The bacteria that cause urinary tract infections typically enter the bladder via the urethra. However, infection may also occur via the blood or lymph. It is believed that the bacteria are usually transmitted to the urethra from the bowel, with females at greater risk due to their anatomy. After gaining entry to the bladder, E. Coli are able to attach to the bladder wall and form a biofilm that resists the body's immune response.
The mean diagnostic rate was 1.5% for boys (range, 0.7%-3.0%) and 1.7% for girls (range, 0.7%-2.9%). The diagnostic rate was significantly higher in June than in December. The mean incidence was 1.0% for both boys and girls (range, 0.3%-3.0% and 0.4%-2.9%, respectively). The minimum cumulative incidence at 2 years of age was estimated to be 2.2% for boys and 2.1% for girls.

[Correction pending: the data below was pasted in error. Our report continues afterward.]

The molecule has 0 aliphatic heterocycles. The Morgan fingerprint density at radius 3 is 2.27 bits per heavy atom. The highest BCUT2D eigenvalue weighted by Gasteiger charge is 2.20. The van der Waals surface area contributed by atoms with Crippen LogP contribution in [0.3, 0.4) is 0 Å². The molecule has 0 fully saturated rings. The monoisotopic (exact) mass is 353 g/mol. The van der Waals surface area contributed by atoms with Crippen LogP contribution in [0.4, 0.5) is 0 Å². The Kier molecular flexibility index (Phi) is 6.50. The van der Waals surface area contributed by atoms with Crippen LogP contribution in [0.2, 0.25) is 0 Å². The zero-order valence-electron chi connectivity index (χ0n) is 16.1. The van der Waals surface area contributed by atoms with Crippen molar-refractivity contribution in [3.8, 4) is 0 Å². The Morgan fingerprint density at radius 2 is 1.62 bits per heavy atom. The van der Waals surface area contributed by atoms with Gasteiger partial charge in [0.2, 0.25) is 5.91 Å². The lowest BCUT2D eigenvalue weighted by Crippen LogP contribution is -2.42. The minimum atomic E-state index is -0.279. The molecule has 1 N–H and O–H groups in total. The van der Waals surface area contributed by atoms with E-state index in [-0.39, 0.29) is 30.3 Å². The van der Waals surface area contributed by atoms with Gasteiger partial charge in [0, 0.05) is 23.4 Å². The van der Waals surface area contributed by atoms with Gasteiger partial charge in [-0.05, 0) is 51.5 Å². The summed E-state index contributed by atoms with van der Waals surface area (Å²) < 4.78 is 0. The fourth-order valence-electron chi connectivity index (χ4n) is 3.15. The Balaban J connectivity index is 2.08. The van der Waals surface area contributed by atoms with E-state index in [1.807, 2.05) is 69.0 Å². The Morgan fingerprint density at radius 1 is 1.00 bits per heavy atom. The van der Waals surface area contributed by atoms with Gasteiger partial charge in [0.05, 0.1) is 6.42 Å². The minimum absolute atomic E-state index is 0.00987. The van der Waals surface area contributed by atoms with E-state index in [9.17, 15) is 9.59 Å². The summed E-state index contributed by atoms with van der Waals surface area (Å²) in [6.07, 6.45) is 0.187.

Treatment with antimicrobials aims to eradicate the bacteria causing infection. The chosen antimicrobials depend on extent of infection (uncomplicated or complicated), common local pathogens, and resistance patterns. Examples of antibiotics for uncomplicated UTI include: • Trimethoprim-sulfamethoxazole • Fluoroquinolones • Nitrofurantoin
Researchers are testing injected and oral vaccines to see which works best. Another method being considered for women is to apply the vaccine directly as a suppository in the vagina. Other scientists are working on identifying ways to prevent UTIs using probiotics. Participants in clinical trials can play a more active role in their own health care, gain access to new research treatments before they are widely available, and help others by contributing to medical research.